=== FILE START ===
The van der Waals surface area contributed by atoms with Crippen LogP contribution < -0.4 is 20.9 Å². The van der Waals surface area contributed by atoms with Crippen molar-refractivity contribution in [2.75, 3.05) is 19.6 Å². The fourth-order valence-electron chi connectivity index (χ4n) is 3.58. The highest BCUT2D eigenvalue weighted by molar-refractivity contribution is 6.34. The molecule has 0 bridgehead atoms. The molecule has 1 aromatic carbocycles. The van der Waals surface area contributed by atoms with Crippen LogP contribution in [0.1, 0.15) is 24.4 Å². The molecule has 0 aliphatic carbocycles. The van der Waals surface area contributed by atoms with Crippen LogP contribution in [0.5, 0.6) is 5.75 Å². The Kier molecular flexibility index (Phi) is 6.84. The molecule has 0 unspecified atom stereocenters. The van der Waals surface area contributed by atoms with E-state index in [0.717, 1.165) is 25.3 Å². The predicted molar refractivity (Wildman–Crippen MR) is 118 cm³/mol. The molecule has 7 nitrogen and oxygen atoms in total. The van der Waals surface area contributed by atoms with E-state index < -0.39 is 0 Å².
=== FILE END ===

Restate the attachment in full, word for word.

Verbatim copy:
The van der Waals surface area contributed by atoms with Crippen LogP contribution < -0.4 is 20.9 Å². The van der Waals surface area contributed by atoms with Crippen molar-refractivity contribution in [2.75, 3.05) is 19.6 Å². The fourth-order valence-electron chi connectivity index (χ4n) is 3.58. The highest BCUT2D eigenvalue weighted by molar-refractivity contribution is 6.34. The molecule has 0 bridgehead atoms. The molecule has 1 aromatic carbocycles. The van der Waals surface area contributed by atoms with Crippen LogP contribution in [0.1, 0.15) is 24.4 Å². The molecule has 0 aliphatic carbocycles. The van der Waals surface area contributed by atoms with Crippen LogP contribution in [0.5, 0.6) is 5.75 Å². The Kier molecular flexibility index (Phi) is 6.84. The molecule has 0 unspecified atom stereocenters. The van der Waals surface area contributed by atoms with E-state index in [0.717, 1.165) is 25.3 Å². The predicted molar refractivity (Wildman–Crippen MR) is 118 cm³/mol. The molecule has 7 nitrogen and oxygen atoms in total. The van der Waals surface area contributed by atoms with E-state index < -0.39 is 0 Å².